But to downgrade the stories of the bible from historical fact to metaphoric representation is not to deny their significance within the context of religion. While the factuality of the stories can, and indeed should be, questioned by historians and others, Davis argues that, more importantly, at least from the perspective of the religionist, the essence of the stories and the religious experiences they provoke are themselves very real. As Davis explains, “Faith is not merely a subjective experience in the sense that the subject is enclosed within his or her own states without reaching any reality beyond them. Just as all consciousness as intentional is consciousness of something, so also faith as intentional is the experience of the reality felt in the darkness that surrounds human existence” (Davis, 9). Faith, for Davis, is therefore a creative human response to something real, although the nature of the thing responded to is clouded in mystery. Faith, then, should not be understood merely as a figment of the human imagination, even though the sacred texts and stories that provide a context for such a faith are themselves somewhat imagined, and even though the efficacy of the language used to express such a faith is hopelessly limited. Faith is the natural human response to the mysterious and the unknown, but the imperfect nature of that response should not be used as a reason to negate the existence of the object of the response. Davis argues that the object of faith is real insofar as through faith religious people respond to the existence of something mysterious and unknown. Put differently, the ontological status of the object of faith is established by the felt need to respond to something that is known to exist by virtue of the fact that it creates a response in people, even though that very thing is mysterious and incomprehensible. The universal human experience of faith could not take place without a real trigger, without there being something out there which, although not intellectually conceivable, is nonetheless sensed and admired. As Davis puts it, “Faith is the fundamental religious response. It is the orientation towards mystery or unlimited reality accepted or assented to in a self-transcendent response or movement of unrestricted love” (Davis, 114).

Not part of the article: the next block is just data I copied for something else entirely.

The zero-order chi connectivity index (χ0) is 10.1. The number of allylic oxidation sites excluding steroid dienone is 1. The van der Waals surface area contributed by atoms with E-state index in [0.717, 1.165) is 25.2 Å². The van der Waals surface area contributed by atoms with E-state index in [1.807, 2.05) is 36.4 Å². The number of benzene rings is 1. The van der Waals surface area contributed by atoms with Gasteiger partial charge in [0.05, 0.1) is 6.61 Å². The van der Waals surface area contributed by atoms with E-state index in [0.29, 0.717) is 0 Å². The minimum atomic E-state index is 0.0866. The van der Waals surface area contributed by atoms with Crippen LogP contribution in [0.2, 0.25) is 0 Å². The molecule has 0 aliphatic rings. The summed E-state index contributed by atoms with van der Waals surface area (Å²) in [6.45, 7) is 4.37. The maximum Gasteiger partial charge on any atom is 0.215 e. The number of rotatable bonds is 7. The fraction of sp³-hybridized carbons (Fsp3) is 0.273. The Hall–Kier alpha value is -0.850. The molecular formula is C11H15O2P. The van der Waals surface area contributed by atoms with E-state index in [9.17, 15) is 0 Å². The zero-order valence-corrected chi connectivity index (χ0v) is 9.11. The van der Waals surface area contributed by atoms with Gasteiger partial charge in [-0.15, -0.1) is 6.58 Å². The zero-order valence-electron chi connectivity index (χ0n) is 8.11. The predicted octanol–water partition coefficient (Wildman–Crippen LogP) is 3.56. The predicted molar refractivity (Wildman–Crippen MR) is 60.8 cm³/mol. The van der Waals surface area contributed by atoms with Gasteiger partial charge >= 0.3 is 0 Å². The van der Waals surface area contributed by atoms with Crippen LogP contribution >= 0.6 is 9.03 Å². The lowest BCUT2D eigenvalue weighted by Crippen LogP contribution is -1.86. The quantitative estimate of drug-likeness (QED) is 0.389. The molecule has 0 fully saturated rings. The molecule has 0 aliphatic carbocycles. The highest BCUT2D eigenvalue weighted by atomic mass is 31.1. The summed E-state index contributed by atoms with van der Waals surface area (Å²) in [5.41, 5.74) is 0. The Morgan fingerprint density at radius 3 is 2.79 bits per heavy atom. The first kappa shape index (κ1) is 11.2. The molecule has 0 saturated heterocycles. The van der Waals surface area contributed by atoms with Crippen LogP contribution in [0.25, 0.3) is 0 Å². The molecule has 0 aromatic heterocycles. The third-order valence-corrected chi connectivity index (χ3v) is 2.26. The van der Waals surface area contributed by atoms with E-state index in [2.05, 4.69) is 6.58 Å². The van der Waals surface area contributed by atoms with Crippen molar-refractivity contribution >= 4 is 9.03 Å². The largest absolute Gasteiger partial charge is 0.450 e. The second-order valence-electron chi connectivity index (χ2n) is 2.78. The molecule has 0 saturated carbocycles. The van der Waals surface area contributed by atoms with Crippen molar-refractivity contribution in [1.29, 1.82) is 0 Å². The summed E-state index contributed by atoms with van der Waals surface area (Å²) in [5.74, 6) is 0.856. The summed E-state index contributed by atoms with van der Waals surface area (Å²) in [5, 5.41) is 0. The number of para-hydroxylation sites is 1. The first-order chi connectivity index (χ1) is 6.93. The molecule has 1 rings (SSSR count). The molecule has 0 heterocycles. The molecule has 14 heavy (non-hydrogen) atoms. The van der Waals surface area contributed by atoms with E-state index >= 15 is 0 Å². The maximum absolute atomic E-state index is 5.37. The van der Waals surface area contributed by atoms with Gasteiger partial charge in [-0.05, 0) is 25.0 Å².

For Davis, the immediacy of mysticism motions towards a unique fundamental spiritual experience common to all religious traditions. As Davis explains, “According to the tradition to which he or she belongs, the mystic follows a particular conceived path to a particular conceived goal. At the same time, the immediacy of the experience reached, its surpassing of every formulation, its relativizing of every interpretation, including its own, grounds the recognition that there are other paths and that differently conceived goals may be ways of pointing to a single ineffable experience with a single ineffable referent or term” (Davis, 96). Mysticism as the purest and most intense type of religious experience occurs at a mental and psychological level far above and beyond the level at which we bother, still within the realm of religion, to care about the intricacies of symbols, rituals and other common religious artefacts. The religious tradition is a kind of runway for the mystic to take off from in his/her flight towards a more direct connection to the transcendent, and once the mystic takes flight, the particular paths and goals of the tradition are surpassed. In this process of spiritual escalation, the common, everyday objects and practices of religious traditions lose some of their significance. A religious tradition in this sense is understood as little more than the product of the inherently limited human attempt to map the road towards the transcendent. A tradition constitutes a particular interpretation or formulation of the single ineffable experience, and as such, it must coexist among other, sometimes even mutually exclusive competing interpretations of that same ineffable experience.